What it does: In the body, beta carotene is converted to vitamin A, a nutrient essential for healthy vision, immune function and cell growth. It also acts as an antioxidant that neutralizes free radicals. How much you need: There's no RDA for beta carotene.
Food Sources of Beta Carotene: Eat plenty of dark green vegetables and orange vegetables and fruits (papaya, mango) weekly to meet your vitamin A needs and reap beta carotene's potential antioxidant benefits.
What it does: Vitamin B12 is used in making DNA, the building block of genes, and in maintaining healthy nerve and red blood cells. How much you need: 2.4 micrograms a day for people 14 and older provides all the body needs--although some researchers have argued that a daily intake of 6 micrograms would ensure absorption.
Food sources of Vitamin B12: B12 is bound to protein, so foods like meat, fish, eggs and dairy products like yogurt and milk are the principal sources.
What it does: Chromium is required by the body for the process that turns food into usable energy, helping insulin prime cells to take up glucose. How much you need: Despite disappointing findings on chromium supplements and weight loss, the body still needs it. The daily recommended intake for adults is 50 to 200 mcg.
Food sources of chromium: Best sources of chromium are whole-grain breads and cereals, meat, nuts, prunes, raisins, beer and wine.
What it does: Vitamin K is used by the body to produce an array of different proteins. Some of them are used to create factors that allow blood to coagulate--critical in stemming bleeding and allowing cuts and wounds to heal. How much you need: The current recommended daily intake of vitamin K is 90 micrograms for women and 120 for men. Luckily, vitamin K deficiency is extremely uncommon.
Food Sources of Vitamin K: Kale, spinach, broccoli, asparagus, arugula, green leaf lettuce, soybean oil, canola oil, olive oil and tomatoes.
What it does: Potassium is involved in almost every vital body process: maintaining blood pressure, heart and kidney function, muscle contraction, even digestion. How much you need: Surveys show that most Americans get less than half the recommended amounts of potassium, which is 4,700 milligrams (mg) daily for adults and teens.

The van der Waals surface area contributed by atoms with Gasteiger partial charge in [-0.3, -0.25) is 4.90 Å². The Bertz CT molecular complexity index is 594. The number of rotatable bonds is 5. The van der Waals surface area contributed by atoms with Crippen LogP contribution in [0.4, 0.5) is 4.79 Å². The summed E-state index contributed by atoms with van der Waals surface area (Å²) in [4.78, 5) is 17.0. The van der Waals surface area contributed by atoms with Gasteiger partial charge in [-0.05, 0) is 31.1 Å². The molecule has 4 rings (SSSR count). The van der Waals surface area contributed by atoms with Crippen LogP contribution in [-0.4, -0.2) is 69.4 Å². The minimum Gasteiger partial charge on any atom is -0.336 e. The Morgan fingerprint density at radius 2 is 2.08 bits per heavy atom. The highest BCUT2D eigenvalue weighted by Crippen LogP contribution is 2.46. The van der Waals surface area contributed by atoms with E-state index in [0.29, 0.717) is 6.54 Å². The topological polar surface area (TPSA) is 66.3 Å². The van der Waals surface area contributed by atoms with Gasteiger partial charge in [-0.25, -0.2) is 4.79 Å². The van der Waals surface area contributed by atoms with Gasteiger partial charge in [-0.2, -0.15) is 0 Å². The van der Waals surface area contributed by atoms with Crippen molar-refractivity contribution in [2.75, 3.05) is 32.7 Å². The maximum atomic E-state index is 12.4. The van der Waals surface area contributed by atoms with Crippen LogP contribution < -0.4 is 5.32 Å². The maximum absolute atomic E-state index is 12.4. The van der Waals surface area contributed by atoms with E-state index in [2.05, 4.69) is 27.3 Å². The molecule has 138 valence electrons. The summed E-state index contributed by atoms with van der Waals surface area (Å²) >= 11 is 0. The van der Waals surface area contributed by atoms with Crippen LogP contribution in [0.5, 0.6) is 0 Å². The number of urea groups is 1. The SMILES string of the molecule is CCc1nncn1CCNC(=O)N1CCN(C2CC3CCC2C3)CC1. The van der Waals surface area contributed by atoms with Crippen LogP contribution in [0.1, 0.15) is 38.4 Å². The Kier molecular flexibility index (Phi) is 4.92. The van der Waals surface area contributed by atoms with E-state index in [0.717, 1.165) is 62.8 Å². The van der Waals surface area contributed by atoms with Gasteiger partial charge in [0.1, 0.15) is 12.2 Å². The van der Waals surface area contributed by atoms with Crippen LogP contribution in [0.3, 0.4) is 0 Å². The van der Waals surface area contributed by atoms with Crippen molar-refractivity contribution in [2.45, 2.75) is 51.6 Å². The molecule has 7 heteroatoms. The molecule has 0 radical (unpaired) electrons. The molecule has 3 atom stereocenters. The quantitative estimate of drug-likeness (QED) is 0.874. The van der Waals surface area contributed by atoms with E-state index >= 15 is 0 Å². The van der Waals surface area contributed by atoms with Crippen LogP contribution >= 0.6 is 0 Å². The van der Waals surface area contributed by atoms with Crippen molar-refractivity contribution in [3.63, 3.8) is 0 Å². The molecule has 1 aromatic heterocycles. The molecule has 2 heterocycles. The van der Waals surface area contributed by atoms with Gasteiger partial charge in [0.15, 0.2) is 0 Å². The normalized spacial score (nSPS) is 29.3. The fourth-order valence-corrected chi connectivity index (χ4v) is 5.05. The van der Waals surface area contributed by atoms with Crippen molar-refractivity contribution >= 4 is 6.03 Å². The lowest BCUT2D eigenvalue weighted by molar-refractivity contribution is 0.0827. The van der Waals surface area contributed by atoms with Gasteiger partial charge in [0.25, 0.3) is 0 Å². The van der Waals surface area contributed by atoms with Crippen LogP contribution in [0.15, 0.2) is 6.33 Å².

Food sources of potassium: Foods that are closest to their original states are best, so be sure to choose whole, unprocessed foods as often as possible, especially fruits and vegetables, low-fat dairy products, whole grains, fish and lean meats.
What it does: Necessary for some of the body's most basic processes, magnesium triggers more than 300 biochemical reactions--most importantly the production of energy from the food we eat. How much you need: Around 300 mg/day (women) and 350 mg/day (men), with the upper limit for supplemental magnesium at 350 mg.
Food sources of magnesium: The mineral is abundant in avocados, nuts and leafy greens including acorn squash, kiwi and almonds.
What it does: Researchers have long known that vitamin C is an essential building block of collagen, the structural material for bone, skin, blood vessels and other tissue. How much you need: The current recommended daily intake for men is 90 mg and for women it is 75 mg. The body can only absorb a maximum of about 400 milligrams a day.
Food Sources of Vitamin C: Virtually everything in the produce section including oranges, green bell peppers, strawberries, broccoli, cantaloupe and tomatoes, turnip greens, sweet potatoes and okra.
What it does: Early on, most of the concern focused on bones, since vitamin D, working along with calcium, helps build and maintain them. How much you need: Official recommendations now call for 200 IU for children and 600 IU for people over 71, with other groups falling somewhere between.
Food sources of vitamin D: We rely on fortified milk and breakfast cereals to get most of our dietary vitamin D. Apart from a few kinds of fish, including herring and sardines, there aren't many natural food sources, which leaves supplements and direct sunlight.
What it does: Folate is necessary for the production of new cells, including red blood cells. Folate deficiency remains a major cause of spinal-cord defects in newborns. How much you need: Many dietitians recommend taking a multivitamin with 400 mcg of folic acid; 1,000 mcg per day is the safe upper limit for folic acid.
Food sources of folate: Rich sources of folate include liver, dried beans and peas, spinach and leafy greens, asparagus and fortified cereals.
What it does: Zinc is integral to almost every cell of the human body, from keeping the immune system healthy to regulating testosterone. How much you need: The recommended dietary intake for men is 11 mg/day, for women 8 mg/day.
Food Sources of zinc: Oysters, cooked beef tenderloin, turkey, chickpeas, roast chicken leg, pumpkin seeds, cooked pork tenderloin, plain low-fat yogurt, wheat germ, tofu, dry roasted cashews and Swiss cheese.
What it does: Scientists have not yet elucidated all of vitamin E's roles, but they hypothesize that it has a role in immune function, DNA repair, the formation of red blood cells and vitamin K absorption. How much you need: The RDA in men and women is 23 IU, or 15 milligrams, and because many E-rich foods come from nuts and oils, some low-fat diets may be inadequate in vitamin E.
Food Sources of Vitamin E: Wheat germ oil. Sunflower seeds, cooked spinach, almonds, safflower oil and hazelnuts. Learn more about health and Nutrients.
Read Complete Vitamins and Minerals Health Guide at http://www.natural-cure-guide.com/ - World's first site fully dedicated to natural cure.
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